The midlife crisis is widely acknowledged in western societies and has given rise to lots of comedy movies. While it may be funny on screen, it’s rarely a bundle of laughs if it’s happening to you or your partner, writes Sherri Mulconry from Life Makeovers.
What is a midlife crisis?
The term midlife crisis was first identified by the well-known psychologist Carl Jung. The crisis is generally experienced by people in the 40 to 60s age group. It is thought to be a natural part of the aging process and is a time for emotional transition and reflection. For some, a midlife crisis will be totally destructive to their current life, families and relationships. Others may make small or large adjustments that can be integrated into their lives and relationships.
What are some common symptoms?
- Desire to be spontaneous and daring
- Disinterest with the people in your life
- Fear and anxiety over financial security
- Resentment over current life circumstance
- Dissatisfaction with marriage or relationship
A midlife crisis is commonly associated with the breakdown of a marriage, infidelity and discontentment with relationships. Once a lack of passion and intimacy is identified there is often a desire to seek these emotions with someone new. Searching for comfort through an affair can cause devastation to all concerned. For others, midlife is more simply a time of reassessing personal needs and wants while contemplating taking up new activities, such as a change of career and travel.
Common physical symptoms include:
- Low sex drive
- Weight gain
- Weight loss
Around midlife we start to question our own mortality and impending death becomes a reality. We tend to reflect on our life and how things have turned out. We may be dealing with external factors such as excessive debt, death of a parent or partner, loneliness, relationship problems or divorce.
A lack of identity can occur from the changing roles in our society, job loss, retirement and children leaving home. Fear of aging, ill health, decrease in sexual function, fading good looks and hormonal changes can all contribute to a midlife crisis. Many people have suppressed their own needs as they raised families, cared for a partner or focussed on work. As midlife approaches, suppressed needs often surface resulting in resentment and panic.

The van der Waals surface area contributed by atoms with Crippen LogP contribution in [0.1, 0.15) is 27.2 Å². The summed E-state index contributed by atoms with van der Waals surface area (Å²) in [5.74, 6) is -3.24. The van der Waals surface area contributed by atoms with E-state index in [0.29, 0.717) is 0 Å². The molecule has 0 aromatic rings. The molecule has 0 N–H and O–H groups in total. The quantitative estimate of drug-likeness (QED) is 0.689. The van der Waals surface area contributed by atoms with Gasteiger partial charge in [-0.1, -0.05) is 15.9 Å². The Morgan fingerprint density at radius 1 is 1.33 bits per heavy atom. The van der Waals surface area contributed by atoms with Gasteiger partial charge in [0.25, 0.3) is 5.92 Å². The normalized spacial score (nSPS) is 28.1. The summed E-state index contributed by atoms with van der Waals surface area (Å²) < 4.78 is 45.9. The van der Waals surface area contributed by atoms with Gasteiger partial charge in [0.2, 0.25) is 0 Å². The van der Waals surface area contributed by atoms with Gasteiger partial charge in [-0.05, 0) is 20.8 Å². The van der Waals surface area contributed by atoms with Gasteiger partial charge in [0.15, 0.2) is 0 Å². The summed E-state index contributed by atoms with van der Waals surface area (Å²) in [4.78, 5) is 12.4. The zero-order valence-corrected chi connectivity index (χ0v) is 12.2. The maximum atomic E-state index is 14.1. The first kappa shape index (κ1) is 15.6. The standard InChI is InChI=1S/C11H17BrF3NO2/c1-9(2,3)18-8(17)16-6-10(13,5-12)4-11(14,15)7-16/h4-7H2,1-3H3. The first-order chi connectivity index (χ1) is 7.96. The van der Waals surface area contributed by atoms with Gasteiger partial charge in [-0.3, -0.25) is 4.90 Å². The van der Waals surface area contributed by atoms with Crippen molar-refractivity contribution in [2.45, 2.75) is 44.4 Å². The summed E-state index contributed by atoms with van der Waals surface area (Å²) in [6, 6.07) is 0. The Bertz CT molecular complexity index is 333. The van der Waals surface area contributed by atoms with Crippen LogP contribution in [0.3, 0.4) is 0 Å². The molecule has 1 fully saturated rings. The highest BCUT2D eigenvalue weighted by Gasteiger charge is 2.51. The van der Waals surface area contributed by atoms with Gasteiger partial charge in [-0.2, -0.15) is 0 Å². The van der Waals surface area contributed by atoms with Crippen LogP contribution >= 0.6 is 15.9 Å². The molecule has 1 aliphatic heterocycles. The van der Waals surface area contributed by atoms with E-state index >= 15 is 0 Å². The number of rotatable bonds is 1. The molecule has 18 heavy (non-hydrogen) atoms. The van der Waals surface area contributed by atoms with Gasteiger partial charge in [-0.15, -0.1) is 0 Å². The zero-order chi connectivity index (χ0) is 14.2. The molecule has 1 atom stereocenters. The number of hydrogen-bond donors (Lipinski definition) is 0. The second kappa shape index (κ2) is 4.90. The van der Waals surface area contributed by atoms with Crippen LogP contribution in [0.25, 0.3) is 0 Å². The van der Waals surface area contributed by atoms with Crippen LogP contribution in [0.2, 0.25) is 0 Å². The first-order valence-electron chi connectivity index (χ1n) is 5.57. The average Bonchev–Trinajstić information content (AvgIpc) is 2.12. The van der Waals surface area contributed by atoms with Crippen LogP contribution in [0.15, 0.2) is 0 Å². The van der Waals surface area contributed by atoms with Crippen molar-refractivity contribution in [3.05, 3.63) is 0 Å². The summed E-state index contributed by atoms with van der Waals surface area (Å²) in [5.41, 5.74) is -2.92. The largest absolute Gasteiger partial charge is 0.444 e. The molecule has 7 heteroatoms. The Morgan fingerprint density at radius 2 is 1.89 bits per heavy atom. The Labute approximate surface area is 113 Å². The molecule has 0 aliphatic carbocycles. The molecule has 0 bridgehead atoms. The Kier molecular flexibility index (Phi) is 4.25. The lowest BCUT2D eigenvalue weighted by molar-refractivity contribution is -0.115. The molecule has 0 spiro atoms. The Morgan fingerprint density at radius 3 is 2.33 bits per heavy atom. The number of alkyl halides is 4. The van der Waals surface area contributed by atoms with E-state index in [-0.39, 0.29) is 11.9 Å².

Stages of change
People will move through the stages in different time frames, in different order and may revisit any of the stages. This process represents an opportunity for internal growth and can be used as a positive time for reflection and exploration of your inner-self.
How to prevent a midlife crisis
Change is a natural process throughout all the different stages of our life. Why should we expect not to want change after midlife? If we were to view midlife crisis instead as a midlife transformation, we could accept this time as an opportunity to explore life possibilities and realise our dreams. Resisting change can cause both internal conflict and conflict between partners and families.
Accept that change is a normal process of life and can have positive outcomes. Seek enjoyable ways to manage stress – long walks, yoga, meditation and new hobbies or interests such as bushwalking, photography and card games.
Have a health check with your doctor, commit to a healthy eating plan and take vitamins if needed. Regular exercise will release endorphins, making you feel energised.
Talk things over with a trusted friend or a qualified counsellor to help you identify your true needs and wants and be willing to explore your thoughts and feelings. Be open to gaining new insights and perspectives about your life and commit to revitalising your relationship.